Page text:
Tuesday, January 03, 2017

Matthew 17 Sermon Notes

Matthew 17:1-27
Believers Believe
Sermon Notes
January 1, 2017
Lynchburg, Virginia

         We have in this chapter three distinct events. One, The Transfiguration of Jesus. Two, the healing of a demon possessed child and three, Jesus paying the Temple Tax by way of a miracle.
         It may appear at first glance that these events are not clearly tied together but I believe they do form a complete pericope.
         The chapter breaks of Scripture are not inspired. They are not in the original Greek or Hebrew. But it is remarkable how often they do reflect the leading of God in scholarship. The chapter heads, with few exceptions, are excellent. Thus, we should not assume that several of seemingly unrelated events in a chapter really are unrelated. We should attempt to find the meaning of the Holy Spirit, of the writers and of those who divided the chapters as we read our Bibles.
         These three events are pointing in the same direction. They point at Jesus as the Messiah, as the Son of God on the Earth, as the ruler of the nations.
         The theme here is belief. Jesus’s disciples are exhorted to have faith in Him, believe in Him, believe Him. They should do so because the voice spoke from Heaven that Jesus is the Son of God in whom the Father is well pleased. They should do so because Jesus rules over the strongest of demons. They should do so because Jesus is the Lord of the Temple and even commands the dry land and the sea and all that in them is. He is ruler and creator, Lord of all.

And after six days Jesus taketh Peter, James, and John his brother, and bringeth them up into an high mountain apart, 2 And was transfigured before them: and his face did shine as the sun, and his raiment was white as the light.
3 And, behold, there appeared unto them Moses and Elias talking with him.
This event is just a week after Jesus asked His disciples who He was. Some said John Baptist, some said Elijah, some said one of the prophets of old. Remember that Moses prophesied that a prophet like Him would arise.  So, just a week after these statements were made Jesus does appear with Moses and Elijah. Clearly, since He appears with them, He is not them. But He is the one greater than Moses, greater than Elijah. In His Transfiguration, Jesus is revealed as the God who is light. His face shown like the Sun, Son.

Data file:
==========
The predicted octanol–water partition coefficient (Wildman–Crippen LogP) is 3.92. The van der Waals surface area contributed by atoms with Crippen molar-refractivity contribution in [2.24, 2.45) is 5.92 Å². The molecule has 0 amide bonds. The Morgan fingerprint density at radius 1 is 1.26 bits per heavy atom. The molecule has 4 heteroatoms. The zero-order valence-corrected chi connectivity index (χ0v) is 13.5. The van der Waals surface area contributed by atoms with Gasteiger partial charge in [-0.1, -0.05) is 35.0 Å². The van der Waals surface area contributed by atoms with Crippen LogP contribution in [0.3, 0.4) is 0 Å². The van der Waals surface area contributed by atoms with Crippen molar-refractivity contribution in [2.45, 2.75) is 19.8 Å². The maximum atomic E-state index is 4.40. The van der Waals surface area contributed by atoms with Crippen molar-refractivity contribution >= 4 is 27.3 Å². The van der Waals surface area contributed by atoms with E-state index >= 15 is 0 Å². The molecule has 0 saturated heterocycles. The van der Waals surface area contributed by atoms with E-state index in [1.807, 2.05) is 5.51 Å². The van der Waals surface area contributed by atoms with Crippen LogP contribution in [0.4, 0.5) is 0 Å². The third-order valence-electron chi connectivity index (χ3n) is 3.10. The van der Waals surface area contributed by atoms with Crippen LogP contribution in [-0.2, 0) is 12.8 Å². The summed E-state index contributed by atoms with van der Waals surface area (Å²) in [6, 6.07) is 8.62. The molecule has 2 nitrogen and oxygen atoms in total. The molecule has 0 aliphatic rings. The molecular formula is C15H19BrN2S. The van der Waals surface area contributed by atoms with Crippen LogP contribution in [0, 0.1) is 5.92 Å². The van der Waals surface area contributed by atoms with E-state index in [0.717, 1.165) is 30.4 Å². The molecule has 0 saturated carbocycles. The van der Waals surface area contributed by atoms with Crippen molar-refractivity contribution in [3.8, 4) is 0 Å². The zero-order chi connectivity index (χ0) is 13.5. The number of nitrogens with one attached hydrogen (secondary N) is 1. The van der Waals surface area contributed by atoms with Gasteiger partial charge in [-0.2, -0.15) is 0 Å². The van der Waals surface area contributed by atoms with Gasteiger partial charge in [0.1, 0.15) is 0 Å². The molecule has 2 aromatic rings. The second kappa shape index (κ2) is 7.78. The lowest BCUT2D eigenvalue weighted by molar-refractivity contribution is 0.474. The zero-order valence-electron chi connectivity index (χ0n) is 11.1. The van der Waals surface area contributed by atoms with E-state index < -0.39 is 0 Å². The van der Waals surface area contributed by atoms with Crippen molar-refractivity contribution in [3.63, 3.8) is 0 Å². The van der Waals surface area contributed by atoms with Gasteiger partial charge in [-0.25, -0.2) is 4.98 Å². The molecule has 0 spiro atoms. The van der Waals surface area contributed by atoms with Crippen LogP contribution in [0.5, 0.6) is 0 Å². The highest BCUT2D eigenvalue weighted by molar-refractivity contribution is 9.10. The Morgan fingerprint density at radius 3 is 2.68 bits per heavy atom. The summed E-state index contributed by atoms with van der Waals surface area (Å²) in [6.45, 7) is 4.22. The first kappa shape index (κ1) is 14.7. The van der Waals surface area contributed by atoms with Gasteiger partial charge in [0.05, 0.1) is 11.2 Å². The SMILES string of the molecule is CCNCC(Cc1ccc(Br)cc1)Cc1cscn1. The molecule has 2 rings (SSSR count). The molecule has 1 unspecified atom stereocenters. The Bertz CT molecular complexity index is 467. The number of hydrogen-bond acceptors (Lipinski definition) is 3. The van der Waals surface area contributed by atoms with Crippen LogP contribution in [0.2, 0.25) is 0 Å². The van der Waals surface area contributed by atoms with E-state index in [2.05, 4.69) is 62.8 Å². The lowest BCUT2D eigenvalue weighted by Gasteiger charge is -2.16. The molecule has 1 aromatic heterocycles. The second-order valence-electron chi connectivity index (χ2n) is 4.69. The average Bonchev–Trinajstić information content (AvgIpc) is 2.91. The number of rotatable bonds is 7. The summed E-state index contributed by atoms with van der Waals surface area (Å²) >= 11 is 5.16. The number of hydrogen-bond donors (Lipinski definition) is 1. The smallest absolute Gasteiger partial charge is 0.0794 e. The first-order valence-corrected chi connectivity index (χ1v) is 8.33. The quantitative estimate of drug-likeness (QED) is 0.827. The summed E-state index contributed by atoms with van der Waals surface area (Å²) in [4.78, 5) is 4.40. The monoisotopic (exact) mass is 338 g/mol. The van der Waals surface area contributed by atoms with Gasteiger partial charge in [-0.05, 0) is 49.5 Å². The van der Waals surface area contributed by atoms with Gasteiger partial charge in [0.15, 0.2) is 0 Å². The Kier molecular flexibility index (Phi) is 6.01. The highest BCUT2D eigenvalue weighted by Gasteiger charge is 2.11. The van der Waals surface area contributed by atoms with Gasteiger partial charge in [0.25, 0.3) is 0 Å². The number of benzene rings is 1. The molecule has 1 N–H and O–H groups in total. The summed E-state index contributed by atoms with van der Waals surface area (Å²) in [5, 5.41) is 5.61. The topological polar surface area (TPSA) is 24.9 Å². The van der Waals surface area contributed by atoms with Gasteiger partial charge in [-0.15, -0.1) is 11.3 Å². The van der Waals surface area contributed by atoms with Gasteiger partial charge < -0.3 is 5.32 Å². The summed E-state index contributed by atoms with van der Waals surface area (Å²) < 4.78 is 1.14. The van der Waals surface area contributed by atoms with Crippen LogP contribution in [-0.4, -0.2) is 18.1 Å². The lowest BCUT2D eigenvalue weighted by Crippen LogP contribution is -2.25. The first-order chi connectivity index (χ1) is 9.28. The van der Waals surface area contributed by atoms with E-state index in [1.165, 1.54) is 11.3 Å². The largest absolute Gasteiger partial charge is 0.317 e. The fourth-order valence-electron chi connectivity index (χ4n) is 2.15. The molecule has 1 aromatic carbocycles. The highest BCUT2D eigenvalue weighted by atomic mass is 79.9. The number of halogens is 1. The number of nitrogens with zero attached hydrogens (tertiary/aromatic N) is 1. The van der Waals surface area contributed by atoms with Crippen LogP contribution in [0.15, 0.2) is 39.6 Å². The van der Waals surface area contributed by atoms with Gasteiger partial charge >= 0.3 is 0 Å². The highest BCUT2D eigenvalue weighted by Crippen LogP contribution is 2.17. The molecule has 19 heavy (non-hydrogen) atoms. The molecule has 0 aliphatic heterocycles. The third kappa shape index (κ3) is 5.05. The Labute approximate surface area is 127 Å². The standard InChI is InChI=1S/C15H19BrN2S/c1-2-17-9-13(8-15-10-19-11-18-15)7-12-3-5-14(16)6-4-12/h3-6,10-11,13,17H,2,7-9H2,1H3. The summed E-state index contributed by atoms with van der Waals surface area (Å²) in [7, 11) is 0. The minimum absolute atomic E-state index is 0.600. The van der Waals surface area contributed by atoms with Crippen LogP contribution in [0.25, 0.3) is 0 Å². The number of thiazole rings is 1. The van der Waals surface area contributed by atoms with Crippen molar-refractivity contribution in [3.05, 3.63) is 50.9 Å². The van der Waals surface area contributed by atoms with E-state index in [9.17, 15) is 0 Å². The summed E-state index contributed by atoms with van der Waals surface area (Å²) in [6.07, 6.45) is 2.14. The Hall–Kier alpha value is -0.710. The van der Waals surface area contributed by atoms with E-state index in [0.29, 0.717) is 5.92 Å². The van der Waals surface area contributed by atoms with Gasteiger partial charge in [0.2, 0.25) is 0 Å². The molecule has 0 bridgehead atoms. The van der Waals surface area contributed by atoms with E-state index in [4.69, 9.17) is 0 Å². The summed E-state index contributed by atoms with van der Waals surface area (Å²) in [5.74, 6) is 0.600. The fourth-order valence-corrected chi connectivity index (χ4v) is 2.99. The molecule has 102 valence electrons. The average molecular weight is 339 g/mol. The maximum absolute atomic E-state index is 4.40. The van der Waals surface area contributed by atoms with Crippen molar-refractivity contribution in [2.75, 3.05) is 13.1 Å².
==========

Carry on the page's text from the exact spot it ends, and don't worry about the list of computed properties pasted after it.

Law, Prophets in Moses and Elijah. Jesus makes the Kings. Luke tells us that Moses and Elijah spoke to Jesus about His death that He was going to accomplish in Jerusalem.

4 Then answered Peter, and said unto Jesus, Lord, it is good for us to be here: if thou wilt, let us make here three tabernacles; one for thee, and one for Moses, and one for Elias.
Peter is overawed by the spectacle and determines to build tabernacles in honor of these great men. His heart was probably in the right place but he was missing the point again.

5 While he yet spake, behold, a bright cloud overshadowed them: and behold a voice out of the cloud, which said, This is my beloved Son, in whom I am well pleased; hear ye him.
God had bigger things in store than a tabernacle on a mountain. Jesus was to a universal ruler. The disciples had still not comprehended this great truth.
The Fathers is pleased in the Son. The Son pleases the Father. These are great parenting truths. They also fit well in the context of the church, a pastor and his congregation.
The cloud is the glory cloud, the shekinah glory of God. This is the Holy Spirit. We have here all three persons of the Trinity, The Father, The Son and The Holy Ghost.

6 And when the disciples heard it, they fell on their face, and were sore afraid. 7 And Jesus came and touched them, and said, Arise, and be not afraid. 8 And when they had lifted up their eyes, they saw no man, save Jesus only.